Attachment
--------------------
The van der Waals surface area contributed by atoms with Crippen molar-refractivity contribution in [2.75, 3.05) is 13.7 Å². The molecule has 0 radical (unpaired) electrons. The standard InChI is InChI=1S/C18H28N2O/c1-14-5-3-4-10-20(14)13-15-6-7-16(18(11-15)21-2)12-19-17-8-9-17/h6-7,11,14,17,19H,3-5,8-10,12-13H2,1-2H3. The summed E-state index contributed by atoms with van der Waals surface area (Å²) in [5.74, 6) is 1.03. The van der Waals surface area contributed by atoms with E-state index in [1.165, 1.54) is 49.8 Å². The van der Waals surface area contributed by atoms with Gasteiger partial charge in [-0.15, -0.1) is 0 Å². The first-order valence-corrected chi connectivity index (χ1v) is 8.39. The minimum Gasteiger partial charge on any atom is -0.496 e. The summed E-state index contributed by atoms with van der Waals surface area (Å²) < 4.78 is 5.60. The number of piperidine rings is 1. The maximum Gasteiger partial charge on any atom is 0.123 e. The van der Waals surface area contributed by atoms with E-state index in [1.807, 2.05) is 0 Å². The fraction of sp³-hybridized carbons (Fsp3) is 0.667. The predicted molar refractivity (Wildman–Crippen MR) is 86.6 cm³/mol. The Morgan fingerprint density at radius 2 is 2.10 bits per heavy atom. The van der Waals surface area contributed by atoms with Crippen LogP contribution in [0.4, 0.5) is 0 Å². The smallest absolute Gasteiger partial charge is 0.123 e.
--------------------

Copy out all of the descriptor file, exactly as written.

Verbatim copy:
The van der Waals surface area contributed by atoms with Crippen molar-refractivity contribution in [2.75, 3.05) is 13.7 Å². The molecule has 0 radical (unpaired) electrons. The standard InChI is InChI=1S/C18H28N2O/c1-14-5-3-4-10-20(14)13-15-6-7-16(18(11-15)21-2)12-19-17-8-9-17/h6-7,11,14,17,19H,3-5,8-10,12-13H2,1-2H3. The summed E-state index contributed by atoms with van der Waals surface area (Å²) in [5.74, 6) is 1.03. The van der Waals surface area contributed by atoms with E-state index in [1.165, 1.54) is 49.8 Å². The van der Waals surface area contributed by atoms with Gasteiger partial charge in [-0.15, -0.1) is 0 Å². The first-order valence-corrected chi connectivity index (χ1v) is 8.39. The minimum Gasteiger partial charge on any atom is -0.496 e. The summed E-state index contributed by atoms with van der Waals surface area (Å²) < 4.78 is 5.60. The number of piperidine rings is 1. The maximum Gasteiger partial charge on any atom is 0.123 e. The van der Waals surface area contributed by atoms with E-state index in [1.807, 2.05) is 0 Å². The fraction of sp³-hybridized carbons (Fsp3) is 0.667. The predicted molar refractivity (Wildman–Crippen MR) is 86.6 cm³/mol. The Morgan fingerprint density at radius 2 is 2.10 bits per heavy atom. The van der Waals surface area contributed by atoms with Crippen LogP contribution in [0.4, 0.5) is 0 Å². The smallest absolute Gasteiger partial charge is 0.123 e.